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Biodegradation. 1993-1994;4(4):231-40.

Microbial reductive dechlorination of PCBs.

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Michigan State University, Center for Microbial Ecology, East Lansing 48824-1325.


Reductive dechlorination is an advantageous process to microorganisms under anaerobic conditions because it is an electron sink, thereby allowing reoxidation of metabolic intermediates. In some organisms this has been demonstrated to support growth. Many chlorinated compounds have now been shown to be reductively dechlorinated under anaerobic conditions, including many of the congeners in commercial PCB mixtures. Anaerobic microbial communities in sediments dechlorinate Aroclor at rates of 3 micrograms Cl/g sediment x week. PCB dechlorination occurs at 12 degrees C, a temperature relevant for remediation at temperate sites, and at concentrations of 100 to 1000 ppm. The positions dechlorinated are usually meta > para > ortho. The biphenyl rings, and the mono-ortho- and diorthochlorobiphenyls were not degraded after a one year incubation. Hence subsequent aerobic treatment may be necessary to meet regulatory standards. Reductive dechlorination of Aroclors does reduce their dioxin-like toxicity as measured by bioassay and by analysis of the co-planar congeners. The most important limitation to using PCB dechlorination as a remediation technology is the slower than desired dechlorination rates and no means yet discovered to substantially enhance these rates. Long term enrichments using PCBs as the only electron acceptor resulted in an initial enhancement in dechlorination rate. This rate was sustained but did not increase in serial transfers. Bioremediation of soil contaminated with Aroclor 1254 from a transformer spill was dechlorinated by greater than 50% following mixing of the soil with dechlorinating organisms and river sediment.(ABSTRACT TRUNCATED AT 250 WORDS).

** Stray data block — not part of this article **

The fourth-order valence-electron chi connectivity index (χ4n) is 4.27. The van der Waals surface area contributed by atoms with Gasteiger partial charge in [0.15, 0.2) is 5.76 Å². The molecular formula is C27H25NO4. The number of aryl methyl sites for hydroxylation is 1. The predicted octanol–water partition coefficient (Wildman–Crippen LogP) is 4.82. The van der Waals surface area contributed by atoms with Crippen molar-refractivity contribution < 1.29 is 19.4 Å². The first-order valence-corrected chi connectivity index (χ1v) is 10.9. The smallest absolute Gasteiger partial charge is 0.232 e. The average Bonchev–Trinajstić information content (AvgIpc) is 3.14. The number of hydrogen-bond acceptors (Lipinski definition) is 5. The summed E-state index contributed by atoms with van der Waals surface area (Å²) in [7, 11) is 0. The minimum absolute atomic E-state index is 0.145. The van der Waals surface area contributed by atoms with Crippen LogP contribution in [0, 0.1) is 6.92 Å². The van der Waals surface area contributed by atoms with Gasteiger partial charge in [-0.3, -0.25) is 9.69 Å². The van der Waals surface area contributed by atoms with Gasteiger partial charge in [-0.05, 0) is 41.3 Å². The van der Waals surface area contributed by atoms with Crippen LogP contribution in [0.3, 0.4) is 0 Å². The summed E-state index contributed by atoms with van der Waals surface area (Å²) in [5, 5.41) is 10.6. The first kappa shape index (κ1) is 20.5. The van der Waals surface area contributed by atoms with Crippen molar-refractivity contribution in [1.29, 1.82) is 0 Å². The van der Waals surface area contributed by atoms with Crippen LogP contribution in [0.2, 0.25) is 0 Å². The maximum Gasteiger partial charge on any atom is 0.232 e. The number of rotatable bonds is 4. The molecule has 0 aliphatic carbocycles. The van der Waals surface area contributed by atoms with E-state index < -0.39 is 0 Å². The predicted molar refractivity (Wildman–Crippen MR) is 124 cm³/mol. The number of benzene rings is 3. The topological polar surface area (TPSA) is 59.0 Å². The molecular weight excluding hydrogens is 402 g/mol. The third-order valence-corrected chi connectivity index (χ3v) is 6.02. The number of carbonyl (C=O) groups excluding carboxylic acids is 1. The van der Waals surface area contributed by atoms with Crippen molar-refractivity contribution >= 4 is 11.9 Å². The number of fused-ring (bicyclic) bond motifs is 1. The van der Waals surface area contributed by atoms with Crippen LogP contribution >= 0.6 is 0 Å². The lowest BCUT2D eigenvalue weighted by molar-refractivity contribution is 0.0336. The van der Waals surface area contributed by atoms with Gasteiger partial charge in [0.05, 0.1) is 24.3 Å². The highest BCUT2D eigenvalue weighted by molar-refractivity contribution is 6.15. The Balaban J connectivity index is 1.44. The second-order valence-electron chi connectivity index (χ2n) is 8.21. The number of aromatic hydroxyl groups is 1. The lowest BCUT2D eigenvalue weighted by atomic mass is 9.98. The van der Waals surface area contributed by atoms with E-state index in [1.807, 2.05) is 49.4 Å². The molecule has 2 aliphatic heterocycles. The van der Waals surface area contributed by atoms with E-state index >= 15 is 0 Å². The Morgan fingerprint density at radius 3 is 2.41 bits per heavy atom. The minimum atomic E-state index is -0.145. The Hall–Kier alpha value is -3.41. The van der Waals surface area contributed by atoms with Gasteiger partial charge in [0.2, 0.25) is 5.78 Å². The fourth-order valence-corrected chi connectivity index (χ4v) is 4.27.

[Indexed for MEDLINE]

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